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Population dynamics of an invasive forest insect and associated natural enemies in the aftermath of invasion: implications for biological control

Duan, Jian J., Bauer, Leah S., Abell, Kristopher J., Ulyshen, Michael D., Van Driesche, Roy G., Sheppard, Andy
Journal of applied ecology 2015 v.52 no.5 pp. 1246-1254
Agrilus planipennis, Fraxinus, Tetrastichus, biological control, biological control agents, birds, deciduous forests, forest ecosystems, forest insects, larvae, life tables, mortality, natural enemies, parasitism, parasitoids, population, population growth, predators, trees, Michigan
Understanding the population dynamics of exotic pests and associated natural enemies is important in developing sound management strategies in invaded forest ecosystems. The emerald ash borer (EAB) Agrilus planipennis Fairmaire is an invasive phloem‐feeding beetle that has killed tens of millions of ash Fraxinus trees in North America since first detected in 2002. We evaluated populations of immature EAB life stages and associated natural enemies over a 7‐year period (2008–2014) in six stands of eastern deciduous forest in southern Michigan, where Tetrastichus planipennisi Yang and two other Asian‐origin EAB parasitoids were released for biological control between 2007 and 2010. We observed ≈90% decline in densities of live EAB larvae in infested ash trees at both parasitoid‐release and control plots from 2009 to 2014 and found no significant differences in EAB density or mortality rates by parasitoids, avian predators or other undetermined factors between parasitoid‐release and control plots. The decline in EAB larval density in our study sites was correlated with significant increases in EAB larval parasitism, first by native parasitoids, then by T. planipennisi. Life table analyses further indicated that parasitism by the introduced biocontrol agent and the North American native parasitoids contributed significantly to the reduction of net EAB population growth rates in our study sites from 2010 to 2014. Synthesis and applications. Our findings indicate that successful biocontrol of emerald ash borer (EAB) may involve suppression of EAB abundance both by local, generalist natural enemies (such as Atanycolus spp.) and by introduced specialist parasitoids (such as T. planipennisi). Biological control programmes against EAB in the aftermath of invasion should focus on establishing stable populations of T. planipennisi and other introduced specialist parasitoids for sustained suppression of low‐density EAB populations. Moreover, we recommend releasing the introduced specialist biocontrol agents as soon as possible to prevent the outbreak of EAB populations in both newly infested and aftermath forests when EAB densities are still low.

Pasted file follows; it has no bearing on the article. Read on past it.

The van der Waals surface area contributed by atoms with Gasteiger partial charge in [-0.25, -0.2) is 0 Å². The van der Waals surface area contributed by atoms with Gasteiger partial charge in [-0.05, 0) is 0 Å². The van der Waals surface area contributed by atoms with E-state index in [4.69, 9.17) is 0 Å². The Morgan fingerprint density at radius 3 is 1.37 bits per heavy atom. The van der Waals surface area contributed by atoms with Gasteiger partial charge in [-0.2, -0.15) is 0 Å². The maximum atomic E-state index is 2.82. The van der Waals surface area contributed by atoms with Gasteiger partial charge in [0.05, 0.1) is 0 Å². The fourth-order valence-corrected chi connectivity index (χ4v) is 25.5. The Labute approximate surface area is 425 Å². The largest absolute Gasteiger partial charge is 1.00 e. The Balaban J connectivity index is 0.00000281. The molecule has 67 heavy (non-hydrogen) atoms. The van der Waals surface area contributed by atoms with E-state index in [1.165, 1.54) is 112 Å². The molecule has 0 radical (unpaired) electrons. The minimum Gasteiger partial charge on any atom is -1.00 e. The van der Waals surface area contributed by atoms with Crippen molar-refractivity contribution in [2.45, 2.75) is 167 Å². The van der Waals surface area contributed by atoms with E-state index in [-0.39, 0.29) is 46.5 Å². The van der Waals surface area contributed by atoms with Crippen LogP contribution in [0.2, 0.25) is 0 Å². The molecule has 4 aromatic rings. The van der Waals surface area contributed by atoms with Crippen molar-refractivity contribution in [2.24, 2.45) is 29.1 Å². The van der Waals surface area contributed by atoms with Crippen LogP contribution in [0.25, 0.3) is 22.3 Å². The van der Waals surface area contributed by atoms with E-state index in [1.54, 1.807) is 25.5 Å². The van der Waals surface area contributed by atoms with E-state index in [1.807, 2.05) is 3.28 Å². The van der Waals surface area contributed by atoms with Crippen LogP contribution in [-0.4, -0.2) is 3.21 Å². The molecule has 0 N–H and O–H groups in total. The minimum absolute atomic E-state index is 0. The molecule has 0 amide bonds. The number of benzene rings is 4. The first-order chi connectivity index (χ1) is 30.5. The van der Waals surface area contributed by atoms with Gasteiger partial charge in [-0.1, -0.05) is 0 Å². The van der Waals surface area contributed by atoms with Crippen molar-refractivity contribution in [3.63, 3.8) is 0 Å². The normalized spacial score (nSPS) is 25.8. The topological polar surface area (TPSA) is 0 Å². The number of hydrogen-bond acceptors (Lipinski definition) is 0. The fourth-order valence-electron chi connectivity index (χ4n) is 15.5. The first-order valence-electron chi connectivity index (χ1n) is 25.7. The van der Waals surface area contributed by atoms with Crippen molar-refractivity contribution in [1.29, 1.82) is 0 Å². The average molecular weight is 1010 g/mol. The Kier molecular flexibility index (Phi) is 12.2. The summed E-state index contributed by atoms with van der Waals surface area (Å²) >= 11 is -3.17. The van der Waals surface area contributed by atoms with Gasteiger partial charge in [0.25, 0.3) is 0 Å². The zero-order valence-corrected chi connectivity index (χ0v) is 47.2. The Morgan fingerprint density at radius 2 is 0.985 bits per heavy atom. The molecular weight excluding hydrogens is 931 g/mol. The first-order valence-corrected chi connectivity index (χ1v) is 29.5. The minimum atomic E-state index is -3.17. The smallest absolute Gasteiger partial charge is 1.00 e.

Data from: Emerald ash borer biocontrol in ash saplings: the potential for early stage recovery of North American Ash trees